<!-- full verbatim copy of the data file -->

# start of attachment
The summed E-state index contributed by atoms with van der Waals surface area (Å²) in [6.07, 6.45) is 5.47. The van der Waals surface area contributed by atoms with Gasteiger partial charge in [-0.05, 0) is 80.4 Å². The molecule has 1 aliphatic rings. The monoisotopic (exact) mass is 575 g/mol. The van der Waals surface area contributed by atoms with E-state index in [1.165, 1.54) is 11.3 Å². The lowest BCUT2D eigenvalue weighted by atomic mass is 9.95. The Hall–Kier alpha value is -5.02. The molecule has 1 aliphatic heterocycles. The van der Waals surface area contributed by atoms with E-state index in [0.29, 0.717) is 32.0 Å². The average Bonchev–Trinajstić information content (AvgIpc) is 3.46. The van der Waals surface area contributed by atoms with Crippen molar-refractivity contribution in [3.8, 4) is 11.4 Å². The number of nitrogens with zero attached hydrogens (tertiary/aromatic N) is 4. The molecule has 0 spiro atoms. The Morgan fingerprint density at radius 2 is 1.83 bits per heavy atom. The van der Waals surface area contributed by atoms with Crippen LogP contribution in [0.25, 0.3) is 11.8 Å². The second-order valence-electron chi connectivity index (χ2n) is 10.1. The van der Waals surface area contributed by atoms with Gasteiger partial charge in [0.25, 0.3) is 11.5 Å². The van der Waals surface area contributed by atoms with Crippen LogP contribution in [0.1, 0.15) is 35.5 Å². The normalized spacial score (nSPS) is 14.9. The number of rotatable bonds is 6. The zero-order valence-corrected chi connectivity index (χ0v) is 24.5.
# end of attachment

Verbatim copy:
The summed E-state index contributed by atoms with van der Waals surface area (Å²) in [6.07, 6.45) is 5.47. The van der Waals surface area contributed by atoms with Gasteiger partial charge in [-0.05, 0) is 80.4 Å². The molecule has 1 aliphatic rings. The monoisotopic (exact) mass is 575 g/mol. The van der Waals surface area contributed by atoms with E-state index in [1.165, 1.54) is 11.3 Å². The lowest BCUT2D eigenvalue weighted by atomic mass is 9.95. The Hall–Kier alpha value is -5.02. The molecule has 1 aliphatic heterocycles. The van der Waals surface area contributed by atoms with E-state index in [0.29, 0.717) is 32.0 Å². The average Bonchev–Trinajstić information content (AvgIpc) is 3.46. The van der Waals surface area contributed by atoms with Crippen molar-refractivity contribution in [3.8, 4) is 11.4 Å². The number of nitrogens with zero attached hydrogens (tertiary/aromatic N) is 4. The molecule has 0 spiro atoms. The Morgan fingerprint density at radius 2 is 1.83 bits per heavy atom. The van der Waals surface area contributed by atoms with Crippen LogP contribution in [0.25, 0.3) is 11.8 Å². The second-order valence-electron chi connectivity index (χ2n) is 10.1. The van der Waals surface area contributed by atoms with Gasteiger partial charge in [0.25, 0.3) is 11.5 Å². The van der Waals surface area contributed by atoms with Crippen LogP contribution in [0.1, 0.15) is 35.5 Å². The normalized spacial score (nSPS) is 14.9. The number of rotatable bonds is 6. The zero-order valence-corrected chi connectivity index (χ0v) is 24.5.